Sunday, 29 April 2012

A Camomile Lawn

Our garden is long and thin and has curved raised beds down the sides and in the corners, it also has a winding paved path running down the middle.  When we moved into the house the gap between the paving and the beds (at that time not raised) was grass lawn.  

We wanted extra space for growing so when we built the raised beds we extended them each slightly into the lawn area.  This resulted in small curved areas of grass which became very difficult to mow, it was not easy to use the mower in the space so we ended up doing most of the cutting with the strimmer.  If you have ever had to use a strimmer for extended periods you will know that this is not fun.

As well as difficulty in keeping it trim the grass would get very patchy, no matter how much grass seed we bought there still seemed to be some areas of dirt.  It all seemed like far too much effort, so we started considering alternatives.


Camomile (Trenague) is a low growing, ground covering, non flowering variety of camomile, ideal for lawns.  It does not need mowing, ever (huge plus), it smells delicious when you walk on it, it does not irritate hayfever sufferers and produces a really lush green covering (even in dry summers).


Downsides - it is quite expensive, as it is non-flowering it cannot be grown from seed so you have to buy cuttings and this is not cheap.  Also although it does not need mowing, it does need looking after, until the plants are well established they are not very competitive so you need to be weeding.


Camomile lawn with some grass invaders!

Having weighed up the plus and minus points last year we decided to go for it. The winter of almost constant snow and frost had left the grass in very bad condition so it it seemed the perfect time.  Given the cost we decided to start just filling in the gaps between the paving stones in the path and ordered a number of plants from Morehaven Camomile Lawns.


I was really really pleased with the results, the plants were in great condition when they arrived (bare rooted) and once in the garden grew incredibly fast, they went in last April and by mid summer had joined up nicely and were covering the gaps on the path.  We had kept a few plants back and potted them and were able to split these by the end of the summer to get a bit more coverage.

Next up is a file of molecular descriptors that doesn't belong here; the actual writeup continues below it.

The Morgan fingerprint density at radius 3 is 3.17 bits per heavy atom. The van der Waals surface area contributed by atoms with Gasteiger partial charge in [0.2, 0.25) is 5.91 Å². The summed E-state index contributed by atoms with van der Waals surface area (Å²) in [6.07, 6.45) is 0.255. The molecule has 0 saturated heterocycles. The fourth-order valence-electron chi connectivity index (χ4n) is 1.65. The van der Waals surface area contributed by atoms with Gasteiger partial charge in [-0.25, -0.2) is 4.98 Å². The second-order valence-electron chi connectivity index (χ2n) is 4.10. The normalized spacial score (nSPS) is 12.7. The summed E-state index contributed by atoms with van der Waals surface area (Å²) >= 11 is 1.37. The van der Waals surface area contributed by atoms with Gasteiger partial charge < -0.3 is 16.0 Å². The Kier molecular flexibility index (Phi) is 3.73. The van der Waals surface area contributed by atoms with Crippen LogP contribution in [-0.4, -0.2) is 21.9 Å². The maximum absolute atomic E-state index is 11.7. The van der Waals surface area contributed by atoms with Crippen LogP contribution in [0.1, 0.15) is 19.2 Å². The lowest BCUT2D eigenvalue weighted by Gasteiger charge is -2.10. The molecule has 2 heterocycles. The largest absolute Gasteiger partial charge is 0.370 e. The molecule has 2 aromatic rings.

Camomile along our garden path

This year we decided to order another batch of camomile from Morehaven to try and fill in some more of the garden.  We were also able to split alot of the plant already in the ground and have a lot of our own plugs to plant.  As well and wanting to extend the reach of the camomile, a few of the plants in between the slabs had become very stringy and not too healthy looking.  I'm not sure of the reason for this and have read some conflicting advice, some people suggest the camomile needs a dressing of compost for more feed and some people suggest that it has too many nutrients which can encourage it to grow long and stringy without rooting.  You can see it is still leafing at the ends of the plant and in a lot of cases has rooted just below this leafing so I have been trimming the long stringy bits in the hope of improving the overall leafy coverage.

Stringy, unattractive camomile
Here are the plants as they arrived last week, I've sprinkled them with water and placed them between layers of newspaper in a cool place to keep them as fresh as possible until planted.

Camomile Trenague plants from Morehaven Camomile Lawns
A single bare rooted rosette for planting
It has been quite hard work getting the plugs planted this year due to our almost biblical rainfall!  As much as I appreciate a good downpour when having just planted new plants (saves the hosepipe) it can be very difficult to plant out while it is going on, with the added concern that as they are being planted in large areas of blank soil, there is nothing to hold it there and the soil is being washed away by the large quantities of water.  Still it's definitely getting a good watering in!
Camomile plugs in very wet soil!
Hopefully this years batch will grow as well as last years and by the end of the summer I can have some photos of our completed camomile lawn.


2 comments:

  1. I to have roots. They have come in the second years planting. The first years planting was lovely. The soil was improved on planting probably to much so like you say. Will be glad to hear from you.

    ReplyDelete
  2. I to have roots. They have come in the second years planting. The first years planting was lovely. The soil was improved on planting probably to much so like you say. Will be glad to hear from you.

    ReplyDelete

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